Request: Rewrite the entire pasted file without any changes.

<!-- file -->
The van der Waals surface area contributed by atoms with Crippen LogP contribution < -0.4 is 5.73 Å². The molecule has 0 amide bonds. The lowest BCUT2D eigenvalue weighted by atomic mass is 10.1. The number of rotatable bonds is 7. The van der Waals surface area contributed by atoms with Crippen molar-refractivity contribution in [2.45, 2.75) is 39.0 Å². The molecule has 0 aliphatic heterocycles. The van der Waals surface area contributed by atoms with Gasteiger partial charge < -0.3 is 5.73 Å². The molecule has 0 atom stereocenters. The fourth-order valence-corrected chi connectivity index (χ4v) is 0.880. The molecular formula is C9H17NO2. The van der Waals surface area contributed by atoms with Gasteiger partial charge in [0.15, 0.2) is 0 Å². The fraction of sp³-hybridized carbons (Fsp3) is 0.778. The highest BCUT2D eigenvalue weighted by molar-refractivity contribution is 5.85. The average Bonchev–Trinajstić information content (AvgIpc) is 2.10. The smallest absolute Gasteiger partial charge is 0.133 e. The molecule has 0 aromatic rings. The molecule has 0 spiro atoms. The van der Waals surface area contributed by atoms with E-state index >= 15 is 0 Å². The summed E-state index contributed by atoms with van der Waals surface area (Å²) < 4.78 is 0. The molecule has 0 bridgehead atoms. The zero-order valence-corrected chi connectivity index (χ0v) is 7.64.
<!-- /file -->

The van der Waals surface area contributed by atoms with Crippen LogP contribution < -0.4 is 5.73 Å². The molecule has 0 amide bonds. The lowest BCUT2D eigenvalue weighted by atomic mass is 10.1. The number of rotatable bonds is 7. The van der Waals surface area contributed by atoms with Crippen molar-refractivity contribution in [2.45, 2.75) is 39.0 Å². The molecule has 0 aliphatic heterocycles. The van der Waals surface area contributed by atoms with Gasteiger partial charge < -0.3 is 5.73 Å². The molecule has 0 atom stereocenters. The fourth-order valence-corrected chi connectivity index (χ4v) is 0.880. The molecular formula is C9H17NO2. The van der Waals surface area contributed by atoms with Gasteiger partial charge in [0.15, 0.2) is 0 Å². The fraction of sp³-hybridized carbons (Fsp3) is 0.778. The highest BCUT2D eigenvalue weighted by molar-refractivity contribution is 5.85. The average Bonchev–Trinajstić information content (AvgIpc) is 2.10. The smallest absolute Gasteiger partial charge is 0.133 e. The molecule has 0 aromatic rings. The molecule has 0 spiro atoms. The van der Waals surface area contributed by atoms with E-state index >= 15 is 0 Å². The summed E-state index contributed by atoms with van der Waals surface area (Å²) < 4.78 is 0. The molecule has 0 bridgehead atoms. The zero-order valence-corrected chi connectivity index (χ0v) is 7.64.